Warren Buffett, the CEO of Berkshire Hathaway, is one of the richest people in the world with a net worth of over $98 billion. While it may seem his wealth came easy, Buffett’s frugal habits and financial practices paved the path to his prosperity.
By emulating some of Buffett’s money habits, you too can position yourself for financial success instead of falling victim to the bad habits that keep most people broke and poor.
In this article, we’ll cover the top 10 money habits that lead to lifelong financial struggles, and what lessons you can learn from Buffett’s habits.
Not Forming Healthy Money Habits
Perhaps the number one reason people stay poor is that they don’t form good financial habits from the start. Without discipline in spending and budgeting, it’s easy to overspend and fall into debt.
As Warren Buffett said, “The chains of habit are too light to be felt until they are too heavy to be broken.” It’s best to focus on building healthy money habits early while breaking poor ones.
To develop healthy financial habits:
- Track where your money goes each month
- Create a budget to curb overspending
- Invest intelligently by putting money into assets like stocks
- Reinvest profits back into quality assets
Establishing these simple yet effective habits from the beginning will pay dividends over your lifetime.
Not Having a Budget
Going hand-in-hand with habit formation is budgeting. Without a budget to dictate spending, money can easily slip through your fingers on non-essentials.
Buffett warns against spending 100% of your income, saying it “leads to all kinds of problems.” To avoid this, you must start monitoring expenses and sticking to a detailed budget. This will keep you aware of spending patterns so you can make wiser money choices.
Lack of Emergency Savings
Another reason people stay poor is having no rainy day fund for emergencies. As Buffett said, “If you don’t find a way to make money while you sleep, you will work until you die.”
Emergency savings provide a financial safety net in case anything unexpected happens. Without this buffer, you’re far more prone to end up in debt from surprise expenses or job loss.
Aim to save 3-6 months’ worth of living expenses so you have backup funds in the event of a crisis. Even small contributions of $5-10 per week will grow your rainy day fund over time.
Keeping Up With the Joneses
Trying to keep up with friends, neighbors, and the Instagram lifestyle is a surefire way to overspend. As Buffett said, “Keep up with the Joneses who are living within their means.”
To stop this habit, focus on your own financial goals rather than comparing yourself to others. Save and invest money consistently, and live below your means. With time, you will be the one others aspire to emulate.
Not Tracking Your Spending
Not knowing where your money goes is a path to financial disaster. You must be aware of spending habits and patterns to make any positive changes.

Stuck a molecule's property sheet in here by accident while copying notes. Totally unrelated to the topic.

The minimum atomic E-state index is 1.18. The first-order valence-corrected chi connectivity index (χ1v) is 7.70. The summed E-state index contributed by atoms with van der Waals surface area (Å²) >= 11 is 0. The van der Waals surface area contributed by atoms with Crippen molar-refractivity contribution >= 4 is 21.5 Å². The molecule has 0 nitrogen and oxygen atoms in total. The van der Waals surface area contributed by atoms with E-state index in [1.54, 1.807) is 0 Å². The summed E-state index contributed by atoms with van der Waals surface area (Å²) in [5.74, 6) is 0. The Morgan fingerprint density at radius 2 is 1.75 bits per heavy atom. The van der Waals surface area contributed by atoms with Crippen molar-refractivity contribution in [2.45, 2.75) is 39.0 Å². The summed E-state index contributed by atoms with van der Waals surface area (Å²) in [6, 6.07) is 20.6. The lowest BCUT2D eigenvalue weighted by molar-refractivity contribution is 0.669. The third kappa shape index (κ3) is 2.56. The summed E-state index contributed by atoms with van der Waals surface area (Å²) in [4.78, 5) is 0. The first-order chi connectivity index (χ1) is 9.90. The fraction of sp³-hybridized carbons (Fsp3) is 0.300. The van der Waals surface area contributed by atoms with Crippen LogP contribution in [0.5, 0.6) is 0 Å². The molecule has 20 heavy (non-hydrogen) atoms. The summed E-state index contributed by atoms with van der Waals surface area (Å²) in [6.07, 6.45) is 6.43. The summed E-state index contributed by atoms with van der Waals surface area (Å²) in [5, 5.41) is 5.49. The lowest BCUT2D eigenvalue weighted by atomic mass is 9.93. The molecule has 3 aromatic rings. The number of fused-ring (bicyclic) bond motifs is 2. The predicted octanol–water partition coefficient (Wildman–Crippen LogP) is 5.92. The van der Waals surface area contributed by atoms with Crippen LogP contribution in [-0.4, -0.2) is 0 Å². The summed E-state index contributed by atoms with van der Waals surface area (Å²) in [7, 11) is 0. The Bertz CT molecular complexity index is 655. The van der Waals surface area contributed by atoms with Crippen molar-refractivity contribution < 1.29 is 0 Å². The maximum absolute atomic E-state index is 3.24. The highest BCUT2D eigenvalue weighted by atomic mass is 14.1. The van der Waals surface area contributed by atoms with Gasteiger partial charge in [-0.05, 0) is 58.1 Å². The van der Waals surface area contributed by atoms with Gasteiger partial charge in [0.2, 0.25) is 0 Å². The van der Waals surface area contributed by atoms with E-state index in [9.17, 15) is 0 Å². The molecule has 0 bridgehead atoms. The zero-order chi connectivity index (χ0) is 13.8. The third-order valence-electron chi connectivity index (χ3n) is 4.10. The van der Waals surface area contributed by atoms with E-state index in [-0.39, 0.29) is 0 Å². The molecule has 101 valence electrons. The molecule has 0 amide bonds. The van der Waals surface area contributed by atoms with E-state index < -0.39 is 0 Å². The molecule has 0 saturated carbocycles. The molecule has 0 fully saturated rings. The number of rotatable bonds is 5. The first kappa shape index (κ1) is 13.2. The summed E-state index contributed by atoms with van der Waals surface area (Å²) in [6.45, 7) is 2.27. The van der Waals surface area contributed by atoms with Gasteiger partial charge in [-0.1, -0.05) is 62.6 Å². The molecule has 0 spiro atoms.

Buffett suggests keeping a simple ledger to track all expenses so you always know where your money goes. This may seem tedious but is necessary to gain control over your finances.
Once you start tracking spending, you can pinpoint areas needing improvement and make budget changes to save more.
Making Impulse Purchases
Impulse buys are a big money habit that keeps people poor. When you buy things spontaneously without consideration, the costs add up quick.
To curb impulse spending:
- Make a shopping list beforehand
- Set a budget for the trip and stick to it
- Avoid shopping when sad, stressed or angry
- Take time before deciding on a purchase
Creating this mental pause will help reduce regrettable impulse buys.
Not Diversifying Your Investments
Buffett stresses the importance of diversification saying it protects against ignorance. When you diversify, you spread investments across assets, industries, and regions.
This balances your portfolio, reducing risk. Having all money tied up in one place leaves you vulnerable. To stay financially stable, be sure to diversify your holdings.
Lacking a Financial Plan
Most Americans don’t have a financial plan, which can lead to poor money decisions. Without clear goals and plans, it’s easy to make rash choices about major expenses that create debt.
To get ahead, make financial goals for you and your family. Then create a realistic budget and savings plan to pursue them. Consider working with a financial advisor to help develop a strategy.
Paying Lots of Taxes
No one likes paying taxes, but they’re necessary to fund public services. Some people try avoiding them, but this often backfires.
Strategies to sensibly reduce tax expenses include:
- Contributing to tax-advantaged accounts like a 401k or IRA
- Itemizing deductions for things like mortgage interest
- Claiming applicable tax credits
- Setting up a payment plan if you owe back taxes
The key is being proactive about taxes to minimize expenses while still paying your fair share.
Inflating Your Lifestyle
When you spend more than you make, you live beyond your means and risk going into debt. Lifestyle inflation erodes purchasing power too.
Avoid lifestyle creep by:
- Capping spending increases as income rises
- Following the 50/30/20 rule: 50% on necessities, 30% on wants, 20% on savings/investing
- Monitoring lifestyle expenses as your salary grows
In summary, Warren Buffett’s frugal habits and financial practices led to his vast wealth. Avoiding these 10 detrimental money behaviors can help you achieve similar financial success.
The key lessons are: prioritize habit formation, budget diligently, save for emergencies, ignore comparisons, track expenses, avoid impulse buys, diversify investments, make financial plans, minimize taxes sensibly, and control lifestyle inflation.
Embracing these positive money habits will go a long way towards building your wealth and avoiding lifelong financial struggles. What money habit will you focus on improving first?